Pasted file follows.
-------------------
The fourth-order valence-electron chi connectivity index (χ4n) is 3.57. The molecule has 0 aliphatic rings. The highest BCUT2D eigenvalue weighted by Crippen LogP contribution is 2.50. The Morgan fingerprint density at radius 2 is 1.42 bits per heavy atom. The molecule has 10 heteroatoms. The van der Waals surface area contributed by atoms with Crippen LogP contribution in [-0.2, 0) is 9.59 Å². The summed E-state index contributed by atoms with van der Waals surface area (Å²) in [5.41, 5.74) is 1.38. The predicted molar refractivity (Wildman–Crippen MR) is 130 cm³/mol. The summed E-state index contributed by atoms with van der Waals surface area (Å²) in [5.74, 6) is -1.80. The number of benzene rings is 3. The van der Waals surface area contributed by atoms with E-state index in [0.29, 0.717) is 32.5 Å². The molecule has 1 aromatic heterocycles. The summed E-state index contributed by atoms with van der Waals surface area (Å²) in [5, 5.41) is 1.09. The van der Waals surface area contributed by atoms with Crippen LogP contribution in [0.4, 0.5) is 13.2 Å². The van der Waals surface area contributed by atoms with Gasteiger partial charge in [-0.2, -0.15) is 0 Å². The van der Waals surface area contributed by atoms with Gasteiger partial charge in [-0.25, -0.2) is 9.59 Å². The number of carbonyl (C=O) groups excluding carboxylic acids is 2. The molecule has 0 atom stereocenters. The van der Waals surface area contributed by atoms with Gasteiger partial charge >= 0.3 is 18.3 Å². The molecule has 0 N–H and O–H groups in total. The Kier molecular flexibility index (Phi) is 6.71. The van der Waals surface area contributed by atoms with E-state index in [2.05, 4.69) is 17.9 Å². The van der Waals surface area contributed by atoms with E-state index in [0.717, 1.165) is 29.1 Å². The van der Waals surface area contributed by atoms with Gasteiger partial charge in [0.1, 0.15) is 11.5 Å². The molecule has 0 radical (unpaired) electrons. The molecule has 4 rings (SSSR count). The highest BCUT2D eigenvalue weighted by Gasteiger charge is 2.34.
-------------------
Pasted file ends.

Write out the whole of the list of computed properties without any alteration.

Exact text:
The fourth-order valence-electron chi connectivity index (χ4n) is 3.57. The molecule has 0 aliphatic rings. The highest BCUT2D eigenvalue weighted by Crippen LogP contribution is 2.50. The Morgan fingerprint density at radius 2 is 1.42 bits per heavy atom. The molecule has 10 heteroatoms. The van der Waals surface area contributed by atoms with Crippen LogP contribution in [-0.2, 0) is 9.59 Å². The summed E-state index contributed by atoms with van der Waals surface area (Å²) in [5.41, 5.74) is 1.38. The predicted molar refractivity (Wildman–Crippen MR) is 130 cm³/mol. The summed E-state index contributed by atoms with van der Waals surface area (Å²) in [5.74, 6) is -1.80. The number of benzene rings is 3. The van der Waals surface area contributed by atoms with E-state index in [0.29, 0.717) is 32.5 Å². The molecule has 1 aromatic heterocycles. The summed E-state index contributed by atoms with van der Waals surface area (Å²) in [5, 5.41) is 1.09. The van der Waals surface area contributed by atoms with Crippen LogP contribution in [0.4, 0.5) is 13.2 Å². The van der Waals surface area contributed by atoms with Gasteiger partial charge in [-0.2, -0.15) is 0 Å². The van der Waals surface area contributed by atoms with Gasteiger partial charge in [-0.25, -0.2) is 9.59 Å². The number of carbonyl (C=O) groups excluding carboxylic acids is 2. The molecule has 0 atom stereocenters. The van der Waals surface area contributed by atoms with Gasteiger partial charge >= 0.3 is 18.3 Å². The molecule has 0 N–H and O–H groups in total. The Kier molecular flexibility index (Phi) is 6.71. The van der Waals surface area contributed by atoms with E-state index in [2.05, 4.69) is 17.9 Å². The van der Waals surface area contributed by atoms with E-state index in [0.717, 1.165) is 29.1 Å². The van der Waals surface area contributed by atoms with Gasteiger partial charge in [0.1, 0.15) is 11.5 Å². The molecule has 0 radical (unpaired) electrons. The molecule has 4 rings (SSSR count). The highest BCUT2D eigenvalue weighted by Gasteiger charge is 2.34.